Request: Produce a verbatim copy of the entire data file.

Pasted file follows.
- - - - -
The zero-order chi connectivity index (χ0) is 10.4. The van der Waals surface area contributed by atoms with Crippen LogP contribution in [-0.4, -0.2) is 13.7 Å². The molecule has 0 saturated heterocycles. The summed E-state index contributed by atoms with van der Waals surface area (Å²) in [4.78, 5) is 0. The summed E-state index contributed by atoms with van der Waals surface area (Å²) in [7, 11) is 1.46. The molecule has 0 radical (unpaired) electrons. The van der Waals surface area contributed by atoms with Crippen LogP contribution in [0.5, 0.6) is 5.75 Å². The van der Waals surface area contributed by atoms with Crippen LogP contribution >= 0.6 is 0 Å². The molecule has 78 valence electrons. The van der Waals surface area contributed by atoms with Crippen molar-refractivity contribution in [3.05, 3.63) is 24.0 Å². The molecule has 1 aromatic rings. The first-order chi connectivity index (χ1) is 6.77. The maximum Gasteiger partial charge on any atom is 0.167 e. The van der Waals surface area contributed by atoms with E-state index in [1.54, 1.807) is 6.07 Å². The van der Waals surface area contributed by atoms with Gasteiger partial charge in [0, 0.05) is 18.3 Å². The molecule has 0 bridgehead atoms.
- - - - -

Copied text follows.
The zero-order chi connectivity index (χ0) is 10.4. The van der Waals surface area contributed by atoms with Crippen LogP contribution in [-0.4, -0.2) is 13.7 Å². The molecule has 0 saturated heterocycles. The summed E-state index contributed by atoms with van der Waals surface area (Å²) in [4.78, 5) is 0. The summed E-state index contributed by atoms with van der Waals surface area (Å²) in [7, 11) is 1.46. The molecule has 0 radical (unpaired) electrons. The van der Waals surface area contributed by atoms with Crippen LogP contribution in [0.5, 0.6) is 5.75 Å². The van der Waals surface area contributed by atoms with Crippen LogP contribution >= 0.6 is 0 Å². The molecule has 78 valence electrons. The van der Waals surface area contributed by atoms with Crippen molar-refractivity contribution in [3.05, 3.63) is 24.0 Å². The molecule has 1 aromatic rings. The first-order chi connectivity index (χ1) is 6.77. The maximum Gasteiger partial charge on any atom is 0.167 e. The van der Waals surface area contributed by atoms with E-state index in [1.54, 1.807) is 6.07 Å². The van der Waals surface area contributed by atoms with Gasteiger partial charge in [0, 0.05) is 18.3 Å². The molecule has 0 bridgehead atoms.